Specify which positional argument buffers are “donated” to the computation. It is safe to donate argument buffers if you no longer need them once the computation has finished. In some cases XLA can make use of donated buffers to reduce the amount of memory needed to perform a computation, for example recycling one of your input buffers to store a result. You should not reuse buffers that you donate to a computation, JAX will raise an error if you try to. Note that donate_argnums only work for positional arguments, and keyword arguments will not be donated.

    For more details on buffer donation see the FAQ.

Return type:



A parallelized version of fun with arguments that correspond to those of fun but with extra array axes at positions indicated by in_axes and with output that has an additional leading array axis (with the same size).

For example, assuming 8 XLA devices are available, pmap() can be used as a map along a leading array axis:

>>> import jax.numpy as jnp
>>> out = pmap(lambda x: x ** 2)(jnp.arange(8))  
>>> print(out)  
[0, 1, 4, 9, 16, 25, 36, 49]

When the leading dimension is smaller than the number of available devices JAX will simply run on a subset of devices:

>>> x = jnp.arange(3 * 2 * 2.).reshape((3, 2, 2))
>>> y = jnp.arange(3 * 2 * 2.).reshape((3, 2, 2)) ** 2
>>> out = pmap(jnp.dot)(x, y)  
>>> print(out)  
[[[    4.     9.]
  [   12.    29.]]
 [[  244.   345.]
  [  348.   493.]]
 [[ 1412.  1737.]
  [ 1740.  2141.]]]

If your leading dimension is larger than the number of available devices you will get an error:

>>> pmap(lambda x: x ** 2)(jnp.arange(9))  
ValueError: ... requires 9 replicas, but only 8 XLA devices are available

As with vmap(), using None in in_axes indicates that an argument doesn’t have an extra axis and should be broadcasted, rather than mapped, across the replicas:

>>> x, y = jnp.arange(2.), 4.
>>> out = pmap(lambda x, y: (x + y, y * 2.), in_axes=(0, None))(x, y)  
>>> print(out)  
([4., 5.], [8., 8.])

Note that pmap() always returns values mapped over their leading axis, equivalent to using out_axes=0 in vmap().

In addition to expressing pure maps, pmap() can also be used to express parallel single-program multiple-data (SPMD) programs that communicate via collective operations. For example:

>>> f = lambda x: x / jax.lax.psum(x, axis_name='i')
>>> out = pmap(f, axis_name='i')(jnp.arange(4.))  
>>> print(out)  
[ 0.          0.16666667  0.33333334  0.5       ]
>>> print(out.sum())  

In this example, axis_name is a string, but it can be any Python object with __hash__ and __eq__ defined.

The argument axis_name to pmap() names the mapped axis so that collective operations, like jax.lax.psum(), can refer to it. Axis names are important particularly in the case of nested pmap() functions, where collective operations can operate over distinct axes:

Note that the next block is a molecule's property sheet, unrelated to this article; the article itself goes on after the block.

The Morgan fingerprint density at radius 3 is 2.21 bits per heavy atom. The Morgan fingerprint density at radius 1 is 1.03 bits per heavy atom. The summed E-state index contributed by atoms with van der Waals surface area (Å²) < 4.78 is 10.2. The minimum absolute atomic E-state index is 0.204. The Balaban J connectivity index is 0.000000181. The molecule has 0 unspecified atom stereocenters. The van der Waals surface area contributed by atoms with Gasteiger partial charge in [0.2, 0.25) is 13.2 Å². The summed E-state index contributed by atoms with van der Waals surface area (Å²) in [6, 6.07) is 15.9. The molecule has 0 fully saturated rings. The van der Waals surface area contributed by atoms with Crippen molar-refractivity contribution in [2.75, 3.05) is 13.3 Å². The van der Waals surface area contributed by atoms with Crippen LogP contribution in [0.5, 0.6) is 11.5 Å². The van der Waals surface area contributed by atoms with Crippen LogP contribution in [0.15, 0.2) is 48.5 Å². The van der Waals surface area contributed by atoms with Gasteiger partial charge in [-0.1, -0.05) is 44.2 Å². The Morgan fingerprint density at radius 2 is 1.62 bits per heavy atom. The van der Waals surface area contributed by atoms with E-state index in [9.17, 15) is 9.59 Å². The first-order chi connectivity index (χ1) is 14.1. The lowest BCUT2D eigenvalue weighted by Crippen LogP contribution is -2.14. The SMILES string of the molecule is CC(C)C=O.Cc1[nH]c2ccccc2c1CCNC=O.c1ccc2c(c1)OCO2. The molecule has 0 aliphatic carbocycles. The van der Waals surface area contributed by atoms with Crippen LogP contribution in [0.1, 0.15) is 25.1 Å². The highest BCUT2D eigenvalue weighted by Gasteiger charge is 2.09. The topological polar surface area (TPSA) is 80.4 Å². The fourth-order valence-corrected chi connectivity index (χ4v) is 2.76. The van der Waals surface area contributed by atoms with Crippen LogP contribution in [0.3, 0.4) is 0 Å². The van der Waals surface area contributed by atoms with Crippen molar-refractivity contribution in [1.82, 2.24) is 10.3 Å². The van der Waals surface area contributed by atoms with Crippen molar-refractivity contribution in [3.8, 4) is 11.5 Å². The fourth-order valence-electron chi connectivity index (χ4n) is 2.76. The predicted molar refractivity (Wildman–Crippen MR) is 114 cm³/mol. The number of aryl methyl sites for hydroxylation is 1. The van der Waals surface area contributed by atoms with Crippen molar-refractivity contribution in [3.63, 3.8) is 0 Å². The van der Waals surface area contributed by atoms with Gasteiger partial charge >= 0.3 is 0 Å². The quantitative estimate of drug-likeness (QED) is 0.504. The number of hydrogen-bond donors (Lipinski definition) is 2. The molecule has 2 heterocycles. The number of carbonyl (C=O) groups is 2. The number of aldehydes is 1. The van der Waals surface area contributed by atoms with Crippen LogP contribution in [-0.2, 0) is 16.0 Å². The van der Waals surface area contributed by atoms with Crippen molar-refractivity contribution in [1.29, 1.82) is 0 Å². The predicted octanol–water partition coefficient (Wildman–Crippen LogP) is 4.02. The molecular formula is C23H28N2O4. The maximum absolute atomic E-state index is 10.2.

>>> from functools import partial
>>> import jax
>>> @partial(pmap, axis_name='rows')
... @partial(pmap, axis_name='cols')
... def normalize(x):
...   row_normed = x / jax.lax.psum(x, 'rows')
...   col_normed = x / jax.lax.psum(x, 'cols')
...   doubly_normed = x / jax.lax.psum(x, ('rows', 'cols'))
...   return row_normed, col_normed, doubly_normed
>>> x = jnp.arange(8.).reshape((4, 2))
>>> row_normed, col_normed, doubly_normed = normalize(x)  
>>> print(row_normed.sum(0))  
[ 1.  1.]
>>> print(col_normed.sum(1))  
[ 1.  1.  1.  1.]
>>> print(doubly_normed.sum((0, 1)))  

On multi-process platforms, collective operations operate over all devices, including those on other processes. For example, assuming the following code runs on two processes with 4 XLA devices each:

>>> f = lambda x: x + jax.lax.psum(x, axis_name='i')
>>> data = jnp.arange(4) if jax.process_index() == 0 else jnp.arange(4, 8)
>>> out = pmap(f, axis_name='i')(data)  
>>> print(out)  
[28 29 30 31] # on process 0
[32 33 34 35] # on process 1

Each process passes in a different length-4 array, corresponding to its 4 local devices, and the psum operates over all 8 values. Conceptually, the two length-4 arrays can be thought of as a sharded length-8 array (in this example equivalent to jnp.arange(8)) that is mapped over, with the length-8 mapped axis given name ‘i’. The pmap call on each process then returns the corresponding length-4 output shard.

The devices argument can be used to specify exactly which devices are used to run the parallel computation. For example, again assuming a single process with 8 devices, the following code defines two parallel computations, one which runs on the first six devices and one on the remaining two:

>>> from functools import partial
>>> @partial(pmap, axis_name='i', devices=jax.devices()[:6])
... def f1(x):
...   return x / jax.lax.psum(x, axis_name='i')
>>> @partial(pmap, axis_name='i', devices=jax.devices()[-2:])
... def f2(x):
...   return jax.lax.psum(x ** 2, axis_name='i')
>>> print(f1(jnp.arange(6.)))  
[0.         0.06666667 0.13333333 0.2        0.26666667 0.33333333]
>>> print(f2(jnp.array([2., 3.])))  
[ 13.  13.]

global_arg_shapes (tuple[tuple[int, …], …] | None) –